Different Types Of Toothbrushes – How To Choose

If you have found yourself in the toothbrush aisle of a store, confused on which toothbrush to choose, you’re not alone. Fortunately, there are numerous toothbrush options depending on what your needs are, but it can get a little overwhelming to know which type of toothbrush is right for you.

Choosing a toothbrush is certainly a personal preference. While some people prefer manual brushes, others like to dive into the electric toothbrush arena. If you find yourself a little confused, speak with your dentist and hygienist about which is the most appropriate toothbrush for you.

Types Of Toothbrushes

Electric

There is no question that electric toothbrushes are recommended by most dental professionals. Electric toothbrushes offer superior features like advanced plaque removal, pressure indicators, and personalized timers.

An electric toothbrush can range in price depending on the advanced technology, but the average price tag spans $30 to over $250.

Many electric toothbrushes like Sonicare and OralB offer advanced technology that promote better oral hygiene habits. The oscillating feature and multiple brush heads of electric toothbrushes aids people to improve their brushing technique is a main selling feature. Several have brushing heads designed for gum massaging or sensitive teeth and can help alert a person if they are brushing too hard, which is damaging to tooth enamel and gum tissue.

Manual

Despite the popularity of electric toothbrushes, according to the US Census in 2020, more than 250 million Americans still prefer a manual toothbrush. A manual brush has numerous benefits which make it a popular choice.

A manual toothbrush is more affordable than an electric toothbrush and offers sleek ergonomic designs that make it appealing. There are many types of manual toothbrushes on the market depending on a person’s needs, whether it is for a child, teeth whitening, periodontal disease, or for people with dexterity issues.

A manual toothbrush should be changed every 3-4 months or sooner if you are ill. You also may want to switch out your brush if you notice the bristles are worn down and frayed. This indicates that you may be brushing too hard.

What Else Should You Be Looking For In A Toothbrush

Once you choose your preferred type of brush, there are several other considerations to look for in a toothbrush. Remember, not all are created equally. You should always speak with your dentist and dental hygienist prior to choosing a toothbrush so you use the one best for you.

Bristles

Many people think that the harder the bristle, the more plaque control they will have. In fact, the stiffness of the bristles is one of the most important features of a toothbrush. Brushes come with many choices – hard, medium, and soft, but you should never choose a hard or medium bristle brush.

The more stiff and hard the bristles, the more likely you are to cause receding gums and enamel wear. This can lead to cosmetic concerns, but also leads to sensitivity and pain. Using hard bristles over time increases your risk of tooth and root decay, leading to long-term dental problems.

Think of cleaning a very strong, but delicate material like stainless steel. If you use a cleaning material like brillo or aluminum pads, they can easily scratch and destroy the material.

Choose bristles that are soft and rippled or angled to help remove plaque and food debris.

Handle

Not many people think about toothbrush handle size, but it actually has a major effect on your brushing technique.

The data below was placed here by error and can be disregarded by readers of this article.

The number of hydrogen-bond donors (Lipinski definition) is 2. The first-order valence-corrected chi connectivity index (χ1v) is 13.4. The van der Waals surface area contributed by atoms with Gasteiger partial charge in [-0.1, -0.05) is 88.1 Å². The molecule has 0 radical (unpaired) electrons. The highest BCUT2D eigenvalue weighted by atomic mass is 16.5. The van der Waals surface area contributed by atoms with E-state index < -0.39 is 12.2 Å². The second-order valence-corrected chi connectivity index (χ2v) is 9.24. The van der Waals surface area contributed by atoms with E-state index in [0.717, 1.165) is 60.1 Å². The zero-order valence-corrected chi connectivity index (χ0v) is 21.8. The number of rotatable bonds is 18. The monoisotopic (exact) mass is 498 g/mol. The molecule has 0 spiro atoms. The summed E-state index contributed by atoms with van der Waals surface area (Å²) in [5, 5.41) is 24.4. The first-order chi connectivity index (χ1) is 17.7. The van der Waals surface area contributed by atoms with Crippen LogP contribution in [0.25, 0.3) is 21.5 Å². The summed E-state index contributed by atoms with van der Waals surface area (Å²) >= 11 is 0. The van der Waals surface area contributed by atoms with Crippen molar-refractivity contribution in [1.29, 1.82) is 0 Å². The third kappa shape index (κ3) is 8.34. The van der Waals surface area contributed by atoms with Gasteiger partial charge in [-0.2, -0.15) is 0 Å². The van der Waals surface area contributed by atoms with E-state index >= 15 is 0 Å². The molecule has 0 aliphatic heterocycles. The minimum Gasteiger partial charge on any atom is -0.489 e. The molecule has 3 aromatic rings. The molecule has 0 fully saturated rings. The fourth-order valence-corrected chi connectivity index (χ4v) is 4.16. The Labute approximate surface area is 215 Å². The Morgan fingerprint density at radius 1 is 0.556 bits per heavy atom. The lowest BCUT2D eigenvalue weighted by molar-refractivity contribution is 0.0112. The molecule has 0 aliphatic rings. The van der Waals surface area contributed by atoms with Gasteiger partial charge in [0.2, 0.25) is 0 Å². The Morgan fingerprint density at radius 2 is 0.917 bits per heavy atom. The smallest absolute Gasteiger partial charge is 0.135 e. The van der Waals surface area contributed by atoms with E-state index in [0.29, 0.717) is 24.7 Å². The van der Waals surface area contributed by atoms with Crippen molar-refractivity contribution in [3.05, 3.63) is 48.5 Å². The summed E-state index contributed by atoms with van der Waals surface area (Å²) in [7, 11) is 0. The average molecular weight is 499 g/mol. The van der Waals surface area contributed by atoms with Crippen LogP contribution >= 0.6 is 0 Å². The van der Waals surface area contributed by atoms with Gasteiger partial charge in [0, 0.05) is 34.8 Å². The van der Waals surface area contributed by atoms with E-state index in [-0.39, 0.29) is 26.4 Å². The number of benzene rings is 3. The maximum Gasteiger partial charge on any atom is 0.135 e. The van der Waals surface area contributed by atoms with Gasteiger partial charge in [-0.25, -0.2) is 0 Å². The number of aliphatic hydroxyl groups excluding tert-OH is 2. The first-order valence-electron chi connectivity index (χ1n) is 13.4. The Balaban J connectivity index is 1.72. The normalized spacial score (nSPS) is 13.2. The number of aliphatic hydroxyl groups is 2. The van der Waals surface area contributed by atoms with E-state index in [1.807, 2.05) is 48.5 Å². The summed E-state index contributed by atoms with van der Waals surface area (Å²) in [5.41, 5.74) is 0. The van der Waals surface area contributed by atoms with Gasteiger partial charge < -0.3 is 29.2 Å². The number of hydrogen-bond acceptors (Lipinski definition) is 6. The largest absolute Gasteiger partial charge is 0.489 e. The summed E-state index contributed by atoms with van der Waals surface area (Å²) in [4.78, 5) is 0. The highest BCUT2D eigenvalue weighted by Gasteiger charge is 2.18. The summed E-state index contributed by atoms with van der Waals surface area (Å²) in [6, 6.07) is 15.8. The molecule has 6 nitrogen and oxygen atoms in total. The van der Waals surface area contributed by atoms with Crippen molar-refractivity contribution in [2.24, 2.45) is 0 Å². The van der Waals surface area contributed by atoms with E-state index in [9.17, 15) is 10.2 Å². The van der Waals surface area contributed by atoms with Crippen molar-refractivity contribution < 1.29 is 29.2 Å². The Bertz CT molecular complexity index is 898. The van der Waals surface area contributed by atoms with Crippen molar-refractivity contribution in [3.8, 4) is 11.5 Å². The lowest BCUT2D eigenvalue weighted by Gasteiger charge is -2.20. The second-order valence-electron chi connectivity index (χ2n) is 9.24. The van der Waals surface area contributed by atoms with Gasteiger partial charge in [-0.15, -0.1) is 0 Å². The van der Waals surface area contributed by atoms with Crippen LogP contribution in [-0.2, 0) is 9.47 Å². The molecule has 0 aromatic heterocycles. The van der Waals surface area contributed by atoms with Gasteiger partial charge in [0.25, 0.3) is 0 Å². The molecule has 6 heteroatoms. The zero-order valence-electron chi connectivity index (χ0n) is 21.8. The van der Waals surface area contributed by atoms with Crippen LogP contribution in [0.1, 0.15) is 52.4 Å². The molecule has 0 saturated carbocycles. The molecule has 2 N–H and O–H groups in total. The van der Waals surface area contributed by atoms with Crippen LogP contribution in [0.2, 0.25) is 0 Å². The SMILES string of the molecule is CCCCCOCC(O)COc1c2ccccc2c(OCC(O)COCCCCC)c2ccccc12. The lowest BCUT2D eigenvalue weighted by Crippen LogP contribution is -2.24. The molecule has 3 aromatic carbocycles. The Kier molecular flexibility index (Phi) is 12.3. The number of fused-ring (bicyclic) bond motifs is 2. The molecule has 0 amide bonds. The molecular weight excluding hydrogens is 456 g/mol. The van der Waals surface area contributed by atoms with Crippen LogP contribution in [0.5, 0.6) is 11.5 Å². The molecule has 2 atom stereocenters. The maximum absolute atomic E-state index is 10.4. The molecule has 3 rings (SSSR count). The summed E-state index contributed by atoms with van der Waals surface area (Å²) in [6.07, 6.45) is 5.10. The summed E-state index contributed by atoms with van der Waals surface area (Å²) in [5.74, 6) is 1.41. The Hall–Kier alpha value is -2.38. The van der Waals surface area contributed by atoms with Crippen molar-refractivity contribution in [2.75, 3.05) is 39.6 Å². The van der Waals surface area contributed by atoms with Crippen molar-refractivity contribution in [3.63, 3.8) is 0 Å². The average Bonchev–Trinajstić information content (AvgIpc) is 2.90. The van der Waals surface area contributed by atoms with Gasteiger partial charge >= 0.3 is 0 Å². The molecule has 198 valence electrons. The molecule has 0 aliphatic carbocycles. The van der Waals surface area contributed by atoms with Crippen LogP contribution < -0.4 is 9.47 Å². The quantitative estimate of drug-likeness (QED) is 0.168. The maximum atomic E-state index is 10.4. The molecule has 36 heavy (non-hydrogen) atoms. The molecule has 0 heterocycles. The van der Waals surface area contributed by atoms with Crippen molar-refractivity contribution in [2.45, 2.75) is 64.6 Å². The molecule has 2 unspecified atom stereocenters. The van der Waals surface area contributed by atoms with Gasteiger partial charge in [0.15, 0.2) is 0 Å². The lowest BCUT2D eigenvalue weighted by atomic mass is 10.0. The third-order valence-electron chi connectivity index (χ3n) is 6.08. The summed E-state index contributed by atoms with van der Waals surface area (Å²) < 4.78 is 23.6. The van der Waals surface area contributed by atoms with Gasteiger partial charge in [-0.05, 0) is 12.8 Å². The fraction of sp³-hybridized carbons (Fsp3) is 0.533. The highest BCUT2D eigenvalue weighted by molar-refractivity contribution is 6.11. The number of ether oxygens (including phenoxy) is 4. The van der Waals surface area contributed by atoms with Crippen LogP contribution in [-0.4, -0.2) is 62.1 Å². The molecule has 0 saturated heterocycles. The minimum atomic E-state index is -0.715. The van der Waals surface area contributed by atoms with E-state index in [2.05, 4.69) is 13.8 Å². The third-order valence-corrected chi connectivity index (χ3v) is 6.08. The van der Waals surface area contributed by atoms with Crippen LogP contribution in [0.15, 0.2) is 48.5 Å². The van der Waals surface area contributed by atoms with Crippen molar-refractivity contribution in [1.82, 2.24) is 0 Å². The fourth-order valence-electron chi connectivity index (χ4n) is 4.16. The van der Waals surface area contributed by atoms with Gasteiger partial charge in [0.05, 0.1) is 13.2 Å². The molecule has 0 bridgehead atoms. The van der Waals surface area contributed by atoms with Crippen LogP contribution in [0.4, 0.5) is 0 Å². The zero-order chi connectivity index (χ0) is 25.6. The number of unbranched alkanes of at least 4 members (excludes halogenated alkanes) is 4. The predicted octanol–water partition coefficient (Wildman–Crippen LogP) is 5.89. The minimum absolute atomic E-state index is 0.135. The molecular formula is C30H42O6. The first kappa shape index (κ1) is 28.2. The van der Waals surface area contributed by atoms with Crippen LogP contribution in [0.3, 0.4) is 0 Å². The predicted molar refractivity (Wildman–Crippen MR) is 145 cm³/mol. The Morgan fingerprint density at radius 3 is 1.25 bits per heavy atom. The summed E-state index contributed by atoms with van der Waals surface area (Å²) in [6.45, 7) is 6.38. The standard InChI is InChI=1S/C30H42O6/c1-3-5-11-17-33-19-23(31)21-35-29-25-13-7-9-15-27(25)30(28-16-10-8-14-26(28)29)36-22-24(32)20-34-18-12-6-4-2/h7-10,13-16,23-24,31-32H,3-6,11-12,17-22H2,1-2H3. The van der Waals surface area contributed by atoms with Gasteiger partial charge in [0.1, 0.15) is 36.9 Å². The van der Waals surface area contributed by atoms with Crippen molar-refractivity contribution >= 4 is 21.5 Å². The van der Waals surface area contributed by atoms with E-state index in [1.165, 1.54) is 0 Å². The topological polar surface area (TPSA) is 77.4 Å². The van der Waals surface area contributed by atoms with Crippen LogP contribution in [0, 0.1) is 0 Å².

Choose a toothbrush with an ergonomic handle design or no-slip design to help reach those difficult areas. Also, if a brush is hitting your opposite jaw, you may be using a brush that is slightly too big.

Many people don’t realize they can use a smaller toothbrush and still achieve good oral care. It just may take a few extra minutes to clean those difficult to reach areas.

Toothbrush head

When you are choosing a toothbrush, there are several choices depending on your needs. There are toothbrush heads with a conventional head that is rectangular shaped with rounded corners.

Some brush heads are smaller to help reach those difficult areas and tight spaces in the back of the mouth. If you find yourself gagging or scratching the back of your mouth, you may need to use a smaller sized toothbrush head, similar to a child’s size brush.

For most adults, they need an adult sized toothbrush head to reach around all of the teeth and gums to properly clean. Both manual and electric toothbrushes have different advantages with their brush head size.

ADA Seal

When a toothbrush has the ADA seal, it indicates it went under extensive testing to deem products safe and efficient for removing plaque.

As per the ADA Council on Scientific Affairs, choose a brush that is evaluated by experienced dentists to ensure they have a proper handle and brushes that are designed to reduce your risk for tooth decay and gum disease.

The Final Verdict

There are so many choices of toothbrushes for people of all needs. If you are looking for a brush for whitening or for a person with dexterity problems, there are great options with both manual and electric or battery operated toothbrushes.

Most dentists recommend an electric toothbrush because it comes with advanced features like pressure indicators and timers that help assist with brushing. They are rechargeable and environmentally friendly, as well as offering oscillation and spinning for optimal oral health.

Regardless of the brush you choose, go with an ADA approved toothbrush and one that contains soft or extra soft bristles to prevent irreversible enamel abrasion and gum damage.

Remember, you can always change out your toothbrush if your needs and preferences change, there is no permanent option.